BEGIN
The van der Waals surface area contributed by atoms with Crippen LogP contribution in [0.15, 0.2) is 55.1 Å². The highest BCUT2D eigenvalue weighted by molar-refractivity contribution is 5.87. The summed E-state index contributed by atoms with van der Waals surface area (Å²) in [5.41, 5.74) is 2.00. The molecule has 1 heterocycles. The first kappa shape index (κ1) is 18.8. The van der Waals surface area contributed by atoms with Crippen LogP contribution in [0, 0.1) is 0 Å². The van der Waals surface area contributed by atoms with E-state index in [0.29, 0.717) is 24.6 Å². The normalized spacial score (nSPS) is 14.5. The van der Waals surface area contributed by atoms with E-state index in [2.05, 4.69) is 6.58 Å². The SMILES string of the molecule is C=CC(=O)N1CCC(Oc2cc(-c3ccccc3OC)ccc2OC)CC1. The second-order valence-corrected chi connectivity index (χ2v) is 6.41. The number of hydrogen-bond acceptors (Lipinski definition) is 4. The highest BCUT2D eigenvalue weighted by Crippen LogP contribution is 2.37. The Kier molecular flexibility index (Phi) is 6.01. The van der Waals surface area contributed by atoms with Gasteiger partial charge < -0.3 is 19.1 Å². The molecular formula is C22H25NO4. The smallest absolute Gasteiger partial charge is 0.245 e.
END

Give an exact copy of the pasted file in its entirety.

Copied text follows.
The van der Waals surface area contributed by atoms with Crippen LogP contribution in [0.15, 0.2) is 55.1 Å². The highest BCUT2D eigenvalue weighted by molar-refractivity contribution is 5.87. The summed E-state index contributed by atoms with van der Waals surface area (Å²) in [5.41, 5.74) is 2.00. The molecule has 1 heterocycles. The first kappa shape index (κ1) is 18.8. The van der Waals surface area contributed by atoms with Crippen LogP contribution in [0, 0.1) is 0 Å². The van der Waals surface area contributed by atoms with E-state index in [0.29, 0.717) is 24.6 Å². The normalized spacial score (nSPS) is 14.5. The van der Waals surface area contributed by atoms with E-state index in [2.05, 4.69) is 6.58 Å². The SMILES string of the molecule is C=CC(=O)N1CCC(Oc2cc(-c3ccccc3OC)ccc2OC)CC1. The second-order valence-corrected chi connectivity index (χ2v) is 6.41. The number of hydrogen-bond acceptors (Lipinski definition) is 4. The highest BCUT2D eigenvalue weighted by Crippen LogP contribution is 2.37. The Kier molecular flexibility index (Phi) is 6.01. The van der Waals surface area contributed by atoms with Gasteiger partial charge < -0.3 is 19.1 Å². The molecular formula is C22H25NO4. The smallest absolute Gasteiger partial charge is 0.245 e.